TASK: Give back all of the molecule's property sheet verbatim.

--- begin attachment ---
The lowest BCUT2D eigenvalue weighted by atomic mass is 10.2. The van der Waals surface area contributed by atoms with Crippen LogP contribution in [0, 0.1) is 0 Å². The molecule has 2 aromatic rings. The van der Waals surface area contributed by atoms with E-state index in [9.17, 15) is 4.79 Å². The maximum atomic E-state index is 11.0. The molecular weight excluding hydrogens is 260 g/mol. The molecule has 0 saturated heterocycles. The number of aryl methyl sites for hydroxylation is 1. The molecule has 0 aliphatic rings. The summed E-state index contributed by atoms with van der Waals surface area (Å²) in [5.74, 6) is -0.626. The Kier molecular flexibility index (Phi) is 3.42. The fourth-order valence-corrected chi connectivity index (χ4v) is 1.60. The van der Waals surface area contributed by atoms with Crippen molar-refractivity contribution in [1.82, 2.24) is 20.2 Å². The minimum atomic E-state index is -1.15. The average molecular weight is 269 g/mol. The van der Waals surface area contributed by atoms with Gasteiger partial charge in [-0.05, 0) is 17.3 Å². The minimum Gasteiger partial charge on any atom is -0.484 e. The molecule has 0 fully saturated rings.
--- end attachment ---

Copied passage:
The lowest BCUT2D eigenvalue weighted by atomic mass is 10.2. The van der Waals surface area contributed by atoms with Crippen LogP contribution in [0, 0.1) is 0 Å². The molecule has 2 aromatic rings. The van der Waals surface area contributed by atoms with E-state index in [9.17, 15) is 4.79 Å². The maximum atomic E-state index is 11.0. The molecular weight excluding hydrogens is 260 g/mol. The molecule has 0 saturated heterocycles. The number of aryl methyl sites for hydroxylation is 1. The molecule has 0 aliphatic rings. The summed E-state index contributed by atoms with van der Waals surface area (Å²) in [5.74, 6) is -0.626. The Kier molecular flexibility index (Phi) is 3.42. The fourth-order valence-corrected chi connectivity index (χ4v) is 1.60. The van der Waals surface area contributed by atoms with Crippen molar-refractivity contribution in [1.82, 2.24) is 20.2 Å². The minimum atomic E-state index is -1.15. The average molecular weight is 269 g/mol. The van der Waals surface area contributed by atoms with Gasteiger partial charge in [-0.05, 0) is 17.3 Å². The minimum Gasteiger partial charge on any atom is -0.484 e. The molecule has 0 fully saturated rings.